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Fellows Directory

Kenneth Holmes

Kenneth Holmes

Professor Kenneth Holmes FRS


Elected: 1981


Kenneth Holmes was renowned for pioneering the use of X-rays from synchrotron particle accelerators to study biological structures at previously unachievable speeds. This technique is now a pillar of modern molecular biology. Kenneth’s many research results included revealing the structure of actin and myosin — proteins with key roles in turning chemical energy into muscle movement.

The molecular structure of biological samples can be deduced from the diffraction pattern formed when X-rays are passed through them. Kenneth’s calculations showed that X-rays from electron synchrotrons would be much more intense than other sources, allowing much higher resolution structures to be obtained. He founded a laboratory to exploit these insights at the Deutsches Elektronen-Synchrotron (DESY) facility in Hamburg, Germany.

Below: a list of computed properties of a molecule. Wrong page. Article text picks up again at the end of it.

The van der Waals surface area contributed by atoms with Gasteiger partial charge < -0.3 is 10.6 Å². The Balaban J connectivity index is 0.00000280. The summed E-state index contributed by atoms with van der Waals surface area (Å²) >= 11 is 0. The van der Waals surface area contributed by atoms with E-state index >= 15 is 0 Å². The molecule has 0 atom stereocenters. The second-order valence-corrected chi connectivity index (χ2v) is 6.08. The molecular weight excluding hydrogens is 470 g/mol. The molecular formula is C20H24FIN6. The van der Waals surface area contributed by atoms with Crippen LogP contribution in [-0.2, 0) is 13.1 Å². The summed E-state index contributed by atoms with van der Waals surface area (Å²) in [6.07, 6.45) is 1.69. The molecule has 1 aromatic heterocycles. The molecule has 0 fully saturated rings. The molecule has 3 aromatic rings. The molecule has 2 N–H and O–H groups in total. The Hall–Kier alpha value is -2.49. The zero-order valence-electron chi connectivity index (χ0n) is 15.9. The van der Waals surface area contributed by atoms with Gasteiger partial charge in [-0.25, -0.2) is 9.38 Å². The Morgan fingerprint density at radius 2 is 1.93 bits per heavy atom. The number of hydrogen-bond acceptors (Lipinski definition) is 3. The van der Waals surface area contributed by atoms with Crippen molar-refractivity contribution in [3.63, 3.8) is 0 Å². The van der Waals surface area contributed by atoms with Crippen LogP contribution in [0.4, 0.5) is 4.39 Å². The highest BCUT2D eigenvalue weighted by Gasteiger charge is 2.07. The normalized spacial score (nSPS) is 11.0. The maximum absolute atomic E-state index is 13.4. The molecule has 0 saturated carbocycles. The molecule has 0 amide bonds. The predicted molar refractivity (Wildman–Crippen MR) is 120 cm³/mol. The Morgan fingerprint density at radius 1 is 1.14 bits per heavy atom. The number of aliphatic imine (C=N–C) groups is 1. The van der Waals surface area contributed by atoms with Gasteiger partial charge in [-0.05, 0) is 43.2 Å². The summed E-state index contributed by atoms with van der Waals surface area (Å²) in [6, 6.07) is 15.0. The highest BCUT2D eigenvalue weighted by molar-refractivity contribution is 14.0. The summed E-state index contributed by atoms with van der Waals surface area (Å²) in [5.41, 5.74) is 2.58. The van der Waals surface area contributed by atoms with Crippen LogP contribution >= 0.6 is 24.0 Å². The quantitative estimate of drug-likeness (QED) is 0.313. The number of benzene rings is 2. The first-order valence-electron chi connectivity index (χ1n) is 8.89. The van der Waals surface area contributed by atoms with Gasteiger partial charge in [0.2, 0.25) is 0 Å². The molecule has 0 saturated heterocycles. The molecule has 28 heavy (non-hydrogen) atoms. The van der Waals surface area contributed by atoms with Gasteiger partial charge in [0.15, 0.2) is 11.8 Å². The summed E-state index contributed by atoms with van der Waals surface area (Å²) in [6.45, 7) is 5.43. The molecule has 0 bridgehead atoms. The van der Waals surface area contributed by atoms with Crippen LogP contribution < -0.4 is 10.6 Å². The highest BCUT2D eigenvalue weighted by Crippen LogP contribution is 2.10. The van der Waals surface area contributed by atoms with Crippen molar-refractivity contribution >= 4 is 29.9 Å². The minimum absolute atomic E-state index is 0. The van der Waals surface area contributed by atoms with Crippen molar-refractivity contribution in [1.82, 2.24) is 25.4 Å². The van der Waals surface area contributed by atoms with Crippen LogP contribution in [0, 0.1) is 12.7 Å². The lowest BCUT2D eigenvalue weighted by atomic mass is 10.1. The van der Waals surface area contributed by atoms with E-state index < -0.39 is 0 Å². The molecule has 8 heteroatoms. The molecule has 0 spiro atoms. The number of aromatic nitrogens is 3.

Kenneth’s awards included the Gabor Medal of the Royal Society, the European Science Foundation’s European Latsis Prize, and the 2001 Gregori Aminoff Prize of the Royal Swedish Academy of Sciences.

Professor Kenneth Holmes FRS died on 2 November 2021.

Professional positions

Emeritus Director of Biophysics, Max Planck Institute for Medical Research, Max Planck Society

Interest and expertise

Subject groups

  • Biochemistry and molecular cell biology
    • Biophysics and structural biology


molecular mechanism of muscle contraction


  • Gabor Medal

    In recognition of his achievements in molecular biology, in particular his pioneering analyses of biological structures and viruses, and his development of the use of synchrotron radiation for X-ray diffraction experiments, now a widely used technique not

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